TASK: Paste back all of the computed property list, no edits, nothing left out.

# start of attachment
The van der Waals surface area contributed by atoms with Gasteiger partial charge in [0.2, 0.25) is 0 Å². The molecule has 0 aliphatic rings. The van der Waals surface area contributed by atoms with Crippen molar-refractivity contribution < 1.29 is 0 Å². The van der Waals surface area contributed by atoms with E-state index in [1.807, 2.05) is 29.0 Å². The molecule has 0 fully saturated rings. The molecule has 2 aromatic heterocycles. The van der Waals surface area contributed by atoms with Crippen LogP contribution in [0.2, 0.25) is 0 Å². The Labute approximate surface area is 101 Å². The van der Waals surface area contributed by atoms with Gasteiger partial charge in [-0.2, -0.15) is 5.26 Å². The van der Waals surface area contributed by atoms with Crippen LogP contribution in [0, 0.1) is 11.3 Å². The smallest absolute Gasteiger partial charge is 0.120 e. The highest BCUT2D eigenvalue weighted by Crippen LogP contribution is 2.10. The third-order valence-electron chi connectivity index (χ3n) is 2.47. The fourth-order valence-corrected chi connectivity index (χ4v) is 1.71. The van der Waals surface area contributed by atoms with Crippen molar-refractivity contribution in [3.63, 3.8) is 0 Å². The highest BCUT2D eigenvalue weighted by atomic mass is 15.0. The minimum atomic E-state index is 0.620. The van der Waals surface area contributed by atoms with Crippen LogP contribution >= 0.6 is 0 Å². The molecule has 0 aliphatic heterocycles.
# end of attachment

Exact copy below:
The van der Waals surface area contributed by atoms with Gasteiger partial charge in [0.2, 0.25) is 0 Å². The molecule has 0 aliphatic rings. The van der Waals surface area contributed by atoms with Crippen molar-refractivity contribution < 1.29 is 0 Å². The van der Waals surface area contributed by atoms with E-state index in [1.807, 2.05) is 29.0 Å². The molecule has 0 fully saturated rings. The molecule has 2 aromatic heterocycles. The van der Waals surface area contributed by atoms with Crippen LogP contribution in [0.2, 0.25) is 0 Å². The Labute approximate surface area is 101 Å². The van der Waals surface area contributed by atoms with Gasteiger partial charge in [-0.2, -0.15) is 5.26 Å². The van der Waals surface area contributed by atoms with Crippen LogP contribution in [0, 0.1) is 11.3 Å². The smallest absolute Gasteiger partial charge is 0.120 e. The highest BCUT2D eigenvalue weighted by Crippen LogP contribution is 2.10. The third-order valence-electron chi connectivity index (χ3n) is 2.47. The fourth-order valence-corrected chi connectivity index (χ4v) is 1.71. The van der Waals surface area contributed by atoms with Crippen molar-refractivity contribution in [3.63, 3.8) is 0 Å². The highest BCUT2D eigenvalue weighted by atomic mass is 15.0. The minimum atomic E-state index is 0.620. The van der Waals surface area contributed by atoms with Crippen LogP contribution >= 0.6 is 0 Å². The molecule has 0 aliphatic heterocycles.